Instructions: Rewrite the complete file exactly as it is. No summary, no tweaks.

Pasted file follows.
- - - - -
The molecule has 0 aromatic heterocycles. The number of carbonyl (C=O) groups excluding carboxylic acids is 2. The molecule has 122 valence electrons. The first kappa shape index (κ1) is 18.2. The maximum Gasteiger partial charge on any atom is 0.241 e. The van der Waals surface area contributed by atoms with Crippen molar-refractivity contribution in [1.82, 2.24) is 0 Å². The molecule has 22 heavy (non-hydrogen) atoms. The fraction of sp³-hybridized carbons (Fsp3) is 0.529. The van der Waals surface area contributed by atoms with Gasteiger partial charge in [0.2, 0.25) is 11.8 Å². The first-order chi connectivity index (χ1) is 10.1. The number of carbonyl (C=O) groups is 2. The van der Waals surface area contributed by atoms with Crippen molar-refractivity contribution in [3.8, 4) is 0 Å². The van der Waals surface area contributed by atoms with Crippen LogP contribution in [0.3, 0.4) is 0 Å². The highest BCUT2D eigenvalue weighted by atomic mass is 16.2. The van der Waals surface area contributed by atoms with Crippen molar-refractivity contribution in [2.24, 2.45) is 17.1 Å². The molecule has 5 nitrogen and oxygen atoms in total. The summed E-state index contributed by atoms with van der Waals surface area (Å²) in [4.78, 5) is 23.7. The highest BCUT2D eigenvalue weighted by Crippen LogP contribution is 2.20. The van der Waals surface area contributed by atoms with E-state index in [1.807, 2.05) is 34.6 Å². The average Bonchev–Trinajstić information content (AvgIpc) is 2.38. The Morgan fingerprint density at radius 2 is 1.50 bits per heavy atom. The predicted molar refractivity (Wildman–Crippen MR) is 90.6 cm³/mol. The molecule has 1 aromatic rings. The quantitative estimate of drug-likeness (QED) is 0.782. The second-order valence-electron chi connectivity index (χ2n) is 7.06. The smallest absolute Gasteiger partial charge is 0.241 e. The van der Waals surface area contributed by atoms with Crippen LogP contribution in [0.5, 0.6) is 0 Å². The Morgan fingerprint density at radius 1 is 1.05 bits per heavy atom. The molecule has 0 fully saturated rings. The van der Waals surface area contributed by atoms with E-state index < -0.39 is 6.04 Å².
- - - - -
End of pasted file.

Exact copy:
The molecule has 0 aromatic heterocycles. The number of carbonyl (C=O) groups excluding carboxylic acids is 2. The molecule has 122 valence electrons. The first kappa shape index (κ1) is 18.2. The maximum Gasteiger partial charge on any atom is 0.241 e. The van der Waals surface area contributed by atoms with Crippen molar-refractivity contribution in [1.82, 2.24) is 0 Å². The molecule has 22 heavy (non-hydrogen) atoms. The fraction of sp³-hybridized carbons (Fsp3) is 0.529. The van der Waals surface area contributed by atoms with Gasteiger partial charge in [0.2, 0.25) is 11.8 Å². The first-order chi connectivity index (χ1) is 10.1. The number of carbonyl (C=O) groups is 2. The van der Waals surface area contributed by atoms with Crippen molar-refractivity contribution in [3.8, 4) is 0 Å². The van der Waals surface area contributed by atoms with Crippen LogP contribution in [0.3, 0.4) is 0 Å². The highest BCUT2D eigenvalue weighted by atomic mass is 16.2. The van der Waals surface area contributed by atoms with Crippen molar-refractivity contribution in [2.24, 2.45) is 17.1 Å². The molecule has 5 nitrogen and oxygen atoms in total. The summed E-state index contributed by atoms with van der Waals surface area (Å²) in [4.78, 5) is 23.7. The highest BCUT2D eigenvalue weighted by Crippen LogP contribution is 2.20. The van der Waals surface area contributed by atoms with E-state index in [1.807, 2.05) is 34.6 Å². The average Bonchev–Trinajstić information content (AvgIpc) is 2.38. The Morgan fingerprint density at radius 2 is 1.50 bits per heavy atom. The predicted molar refractivity (Wildman–Crippen MR) is 90.6 cm³/mol. The molecule has 1 aromatic rings. The quantitative estimate of drug-likeness (QED) is 0.782. The second-order valence-electron chi connectivity index (χ2n) is 7.06. The smallest absolute Gasteiger partial charge is 0.241 e. The van der Waals surface area contributed by atoms with Crippen LogP contribution in [0.5, 0.6) is 0 Å². The Morgan fingerprint density at radius 1 is 1.05 bits per heavy atom. The molecule has 0 fully saturated rings. The van der Waals surface area contributed by atoms with E-state index < -0.39 is 6.04 Å².